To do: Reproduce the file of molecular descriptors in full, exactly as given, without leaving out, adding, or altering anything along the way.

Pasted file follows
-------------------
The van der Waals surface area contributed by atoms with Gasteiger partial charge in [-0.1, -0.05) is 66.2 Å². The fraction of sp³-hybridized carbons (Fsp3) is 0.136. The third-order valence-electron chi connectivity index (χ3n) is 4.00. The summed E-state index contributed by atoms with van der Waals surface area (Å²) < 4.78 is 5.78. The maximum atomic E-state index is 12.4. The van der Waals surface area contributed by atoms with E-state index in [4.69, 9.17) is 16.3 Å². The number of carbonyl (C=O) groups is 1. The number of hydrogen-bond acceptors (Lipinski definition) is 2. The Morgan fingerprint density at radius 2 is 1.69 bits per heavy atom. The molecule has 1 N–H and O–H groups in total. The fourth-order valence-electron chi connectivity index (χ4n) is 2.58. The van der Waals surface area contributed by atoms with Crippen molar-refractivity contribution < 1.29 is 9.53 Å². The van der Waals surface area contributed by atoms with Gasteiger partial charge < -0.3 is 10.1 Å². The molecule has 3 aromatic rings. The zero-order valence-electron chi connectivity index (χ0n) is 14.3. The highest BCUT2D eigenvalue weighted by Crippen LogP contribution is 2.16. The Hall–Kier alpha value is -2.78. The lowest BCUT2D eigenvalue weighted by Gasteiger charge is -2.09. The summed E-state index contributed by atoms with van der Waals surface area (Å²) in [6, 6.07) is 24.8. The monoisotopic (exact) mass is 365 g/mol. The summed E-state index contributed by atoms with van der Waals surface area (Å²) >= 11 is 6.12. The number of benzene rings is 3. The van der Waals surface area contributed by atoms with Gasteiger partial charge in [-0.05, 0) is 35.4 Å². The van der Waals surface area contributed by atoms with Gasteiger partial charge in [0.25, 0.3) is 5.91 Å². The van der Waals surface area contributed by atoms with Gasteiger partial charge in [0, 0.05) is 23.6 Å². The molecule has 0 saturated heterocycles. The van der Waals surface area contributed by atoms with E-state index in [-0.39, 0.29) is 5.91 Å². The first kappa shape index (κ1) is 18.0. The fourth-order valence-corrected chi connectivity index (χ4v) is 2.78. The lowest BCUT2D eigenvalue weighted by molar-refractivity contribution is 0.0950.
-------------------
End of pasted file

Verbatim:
The van der Waals surface area contributed by atoms with Gasteiger partial charge in [-0.1, -0.05) is 66.2 Å². The fraction of sp³-hybridized carbons (Fsp3) is 0.136. The third-order valence-electron chi connectivity index (χ3n) is 4.00. The summed E-state index contributed by atoms with van der Waals surface area (Å²) < 4.78 is 5.78. The maximum atomic E-state index is 12.4. The van der Waals surface area contributed by atoms with E-state index in [4.69, 9.17) is 16.3 Å². The number of carbonyl (C=O) groups is 1. The number of hydrogen-bond acceptors (Lipinski definition) is 2. The Morgan fingerprint density at radius 2 is 1.69 bits per heavy atom. The molecule has 1 N–H and O–H groups in total. The fourth-order valence-electron chi connectivity index (χ4n) is 2.58. The van der Waals surface area contributed by atoms with Crippen molar-refractivity contribution < 1.29 is 9.53 Å². The van der Waals surface area contributed by atoms with Gasteiger partial charge < -0.3 is 10.1 Å². The molecule has 3 aromatic rings. The zero-order valence-electron chi connectivity index (χ0n) is 14.3. The highest BCUT2D eigenvalue weighted by Crippen LogP contribution is 2.16. The Hall–Kier alpha value is -2.78. The lowest BCUT2D eigenvalue weighted by Gasteiger charge is -2.09. The summed E-state index contributed by atoms with van der Waals surface area (Å²) in [6, 6.07) is 24.8. The monoisotopic (exact) mass is 365 g/mol. The summed E-state index contributed by atoms with van der Waals surface area (Å²) >= 11 is 6.12. The number of benzene rings is 3. The van der Waals surface area contributed by atoms with Gasteiger partial charge in [-0.05, 0) is 35.4 Å². The van der Waals surface area contributed by atoms with Gasteiger partial charge in [0.25, 0.3) is 5.91 Å². The van der Waals surface area contributed by atoms with Gasteiger partial charge in [0, 0.05) is 23.6 Å². The molecule has 0 saturated heterocycles. The van der Waals surface area contributed by atoms with E-state index in [-0.39, 0.29) is 5.91 Å². The first kappa shape index (κ1) is 18.0. The fourth-order valence-corrected chi connectivity index (χ4v) is 2.78. The lowest BCUT2D eigenvalue weighted by molar-refractivity contribution is 0.0950.